When I was fifteen, I worked on my first musical theatre production. It was “Into The Woods,” and I was the assistant sound designer, which really meant I pressed play on a CD when the stage manager told me to do so. I got hooked on the genre almost instantly: I couldn’t sing, dance, or act (thus the whole “pressing play on a CD” thing), but I loved everything about the world just the same. It takes a lot for a musical theatre-based entertainment to fall flat for me, which makes my hatred of “Glee” all that remarkable. But “Galavant”? “Galavant” is my kind of happy place.
I remember distinctly anxiously awaiting to hatewatch it before its initial premiere. It just looked so awesomely terrible that I couldn’t wait to lacerate it via livetweeting. Instead, I was dumbstruck by how utterly charming and well-constructed it was. It was self-referentially stupid, yet melodically rich. It was at times broader than “The Benny Hill Show,” but also emotionally sharp. It traversed the tightest of ropes yet had had a winning, earnest confidence that understood it was designed to be something loved, not merely liked. That spells almost certain ratings-doom no matter what type of television show it was. That it looked from the ads like a community-theatre version of “Game Of Thrones” written by someone who had never read the books made it seem like total suicide from ABC’s point of view.
So when news came down about its renewal last Spring, I anxiously awaited the show’s return, eager to see how the first season’s surprising cliffhanger ending would play out. Now, in terms of plot, “Galavant” (returning this Sunday, January 3, on ABC) still really doesn’t matter: It’s a show that intentionally sends up every trope it can think of while still deploying songs you’ll be humming (if not outright singing) for days. I could tell you specifics about what goes down, but that’s beside the point. The point is the show is still every bit as good as its first season, with one key shift really demonstrating the show knows what really took things into the stratosphere: Timothy Omundson’s King Richard.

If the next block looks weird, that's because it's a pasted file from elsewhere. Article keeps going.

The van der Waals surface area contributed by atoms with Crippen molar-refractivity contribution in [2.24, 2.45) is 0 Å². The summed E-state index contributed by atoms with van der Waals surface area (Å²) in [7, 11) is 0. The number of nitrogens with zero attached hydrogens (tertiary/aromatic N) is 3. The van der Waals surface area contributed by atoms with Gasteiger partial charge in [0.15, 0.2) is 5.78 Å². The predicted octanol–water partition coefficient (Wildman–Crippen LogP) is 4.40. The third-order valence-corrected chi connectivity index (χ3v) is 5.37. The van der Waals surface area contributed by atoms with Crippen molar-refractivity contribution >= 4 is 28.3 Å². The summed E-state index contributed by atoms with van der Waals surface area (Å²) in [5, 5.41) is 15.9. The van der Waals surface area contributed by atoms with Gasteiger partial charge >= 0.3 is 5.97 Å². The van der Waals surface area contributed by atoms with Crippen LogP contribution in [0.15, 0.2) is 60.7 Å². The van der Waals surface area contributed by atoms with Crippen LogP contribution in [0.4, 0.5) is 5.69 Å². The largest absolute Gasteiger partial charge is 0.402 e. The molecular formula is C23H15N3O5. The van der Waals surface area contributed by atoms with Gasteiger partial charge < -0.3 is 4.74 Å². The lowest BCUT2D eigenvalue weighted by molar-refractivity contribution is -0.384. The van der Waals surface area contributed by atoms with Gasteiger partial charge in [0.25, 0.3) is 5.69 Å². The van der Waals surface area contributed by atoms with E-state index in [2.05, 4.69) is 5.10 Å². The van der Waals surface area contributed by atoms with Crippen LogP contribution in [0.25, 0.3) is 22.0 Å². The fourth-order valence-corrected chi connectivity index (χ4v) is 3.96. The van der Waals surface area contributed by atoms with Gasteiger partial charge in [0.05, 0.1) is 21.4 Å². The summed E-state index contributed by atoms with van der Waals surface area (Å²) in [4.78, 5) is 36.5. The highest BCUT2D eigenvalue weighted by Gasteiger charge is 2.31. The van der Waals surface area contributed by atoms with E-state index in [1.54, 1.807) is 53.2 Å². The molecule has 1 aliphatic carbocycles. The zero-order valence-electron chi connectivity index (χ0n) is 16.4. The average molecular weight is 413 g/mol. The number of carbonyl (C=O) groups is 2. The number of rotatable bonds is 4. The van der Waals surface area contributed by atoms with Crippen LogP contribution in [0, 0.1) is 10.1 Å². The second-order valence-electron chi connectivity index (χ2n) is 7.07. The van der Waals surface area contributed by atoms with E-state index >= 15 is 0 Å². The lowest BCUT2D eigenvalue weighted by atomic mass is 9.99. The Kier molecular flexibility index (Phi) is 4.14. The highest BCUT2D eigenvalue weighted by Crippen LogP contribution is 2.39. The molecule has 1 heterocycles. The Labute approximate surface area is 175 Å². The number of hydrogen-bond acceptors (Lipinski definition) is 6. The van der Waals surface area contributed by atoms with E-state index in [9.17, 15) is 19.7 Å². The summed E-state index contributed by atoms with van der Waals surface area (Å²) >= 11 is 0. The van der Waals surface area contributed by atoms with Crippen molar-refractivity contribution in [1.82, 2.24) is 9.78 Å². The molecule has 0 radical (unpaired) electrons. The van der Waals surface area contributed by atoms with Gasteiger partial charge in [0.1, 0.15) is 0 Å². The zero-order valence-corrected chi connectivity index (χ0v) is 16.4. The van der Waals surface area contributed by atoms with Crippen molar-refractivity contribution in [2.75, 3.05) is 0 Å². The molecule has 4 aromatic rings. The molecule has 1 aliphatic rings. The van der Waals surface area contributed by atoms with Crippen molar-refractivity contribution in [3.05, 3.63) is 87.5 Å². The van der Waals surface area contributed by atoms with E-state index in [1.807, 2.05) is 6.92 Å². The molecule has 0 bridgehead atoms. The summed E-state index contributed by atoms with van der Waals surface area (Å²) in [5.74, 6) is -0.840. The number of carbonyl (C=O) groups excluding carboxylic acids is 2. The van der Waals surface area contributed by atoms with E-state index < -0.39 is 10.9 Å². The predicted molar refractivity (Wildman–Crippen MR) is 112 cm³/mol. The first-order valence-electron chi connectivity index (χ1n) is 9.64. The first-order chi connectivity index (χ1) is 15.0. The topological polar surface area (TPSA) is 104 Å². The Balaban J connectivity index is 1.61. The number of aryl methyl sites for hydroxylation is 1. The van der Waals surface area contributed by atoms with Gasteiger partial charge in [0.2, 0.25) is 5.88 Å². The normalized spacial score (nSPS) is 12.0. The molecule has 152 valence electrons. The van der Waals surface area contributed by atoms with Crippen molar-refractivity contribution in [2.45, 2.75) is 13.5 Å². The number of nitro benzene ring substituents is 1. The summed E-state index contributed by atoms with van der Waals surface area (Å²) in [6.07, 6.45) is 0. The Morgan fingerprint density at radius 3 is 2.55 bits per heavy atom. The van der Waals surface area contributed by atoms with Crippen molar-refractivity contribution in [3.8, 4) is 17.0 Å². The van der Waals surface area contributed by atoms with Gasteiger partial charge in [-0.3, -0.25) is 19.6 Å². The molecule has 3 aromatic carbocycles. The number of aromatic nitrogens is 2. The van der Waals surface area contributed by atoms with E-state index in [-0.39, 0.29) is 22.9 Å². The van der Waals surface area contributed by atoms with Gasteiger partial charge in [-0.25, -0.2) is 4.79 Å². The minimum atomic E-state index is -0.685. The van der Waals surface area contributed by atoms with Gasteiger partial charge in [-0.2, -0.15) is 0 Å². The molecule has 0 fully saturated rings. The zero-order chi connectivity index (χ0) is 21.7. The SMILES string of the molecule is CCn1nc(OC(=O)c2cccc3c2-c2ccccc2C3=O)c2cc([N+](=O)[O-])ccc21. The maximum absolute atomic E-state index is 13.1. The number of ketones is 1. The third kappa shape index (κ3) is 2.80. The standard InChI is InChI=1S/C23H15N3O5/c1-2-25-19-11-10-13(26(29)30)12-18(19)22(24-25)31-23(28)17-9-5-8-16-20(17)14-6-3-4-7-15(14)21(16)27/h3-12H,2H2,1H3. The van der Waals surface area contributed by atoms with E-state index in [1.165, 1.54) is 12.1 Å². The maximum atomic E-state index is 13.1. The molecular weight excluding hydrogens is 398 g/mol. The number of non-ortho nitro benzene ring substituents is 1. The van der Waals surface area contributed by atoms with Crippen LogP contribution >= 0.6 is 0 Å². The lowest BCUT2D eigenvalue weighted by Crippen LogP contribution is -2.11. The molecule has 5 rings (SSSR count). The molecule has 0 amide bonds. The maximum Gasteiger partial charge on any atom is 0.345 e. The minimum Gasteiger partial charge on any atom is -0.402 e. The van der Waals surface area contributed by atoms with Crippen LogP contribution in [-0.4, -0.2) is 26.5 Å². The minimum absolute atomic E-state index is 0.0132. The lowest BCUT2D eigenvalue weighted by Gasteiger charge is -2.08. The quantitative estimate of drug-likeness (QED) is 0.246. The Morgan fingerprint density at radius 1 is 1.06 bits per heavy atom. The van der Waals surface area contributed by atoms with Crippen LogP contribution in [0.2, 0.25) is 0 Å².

Omundson was the show’s breakout star in its inaugural season. That’s to take nothing away from the work done by Joshua Sasse, Karen David, Mallory Jansen, or the rest of the cast. But Omundson’s Richard was one for the ages, at once ridiculously pitched and yet incredibly sympathetic. He was caricature and character simultaneously, which, like “Galavant” itself, seems like an impossible trick to pull off. In season two, the show wisely gives him a quest parallel to, and often surpassing, that of the titular hero itself. The beats themselves are once again familiar (drawn straight out of fairy tales and Joseph Campbell dissertations), but Omundson seems to be having the absolute time of his life, which in turn is infectious to those witnessing it.
In terms of songs, Alan Menken and Glenn Slater once again deliver a bevy of original tunes, most of which are instantly winning. They take particular delight in coupling familiar melodies with lyrics that undercut expectations. None of it feels arch or ironic, but rather, and I can’t believe I’m saying this in regards to this show, realistic. The characters of “Galavant” aspire to those in legendary tales, but are more often than not bogged down in their more prosaic settings. Yes, there are dwarves, giants, and dragons in this world, but not the ones you would expect. This isn’t a “low” world per se, but rather one in which aspirational roles are known but rarely fulfilled.
That’s giving the show too much credit by half, to be sure. But the use of pop culture slang, anachronisms, and all-too-easy escapes aren’t meant in a distancing, mean-spirited way. This isn’t a deconstruction of the medium at the expense of those who love fantasy and/or musicals. Whereas “Glee” often overtly detested both its characters and its audience, “Galavant” celebrates both with every second of its existence. If “Glee” asked, “God, why?” then “Galavant” asks, “God, why NOT?” It doesn’t work all of the time: At two episodes longer than season one, there are definitely stretches that feel more filler than killer through the seven available for review. But when it connects with a glorious song, killer one-liner, or surprisingly romantic moment, it does so with its heart completely open to those who relate to its curious, idiosyncratic, almost impossible wavelength.
In short? If you loved “Galavant,” you’ll still love it. If you don’t, well, it’s only on for five weeks, and Peak TV means there’s plenty of other things for you to do on Sunday nights. For the rest of us, there’s five weeks of tremendous fun ahead.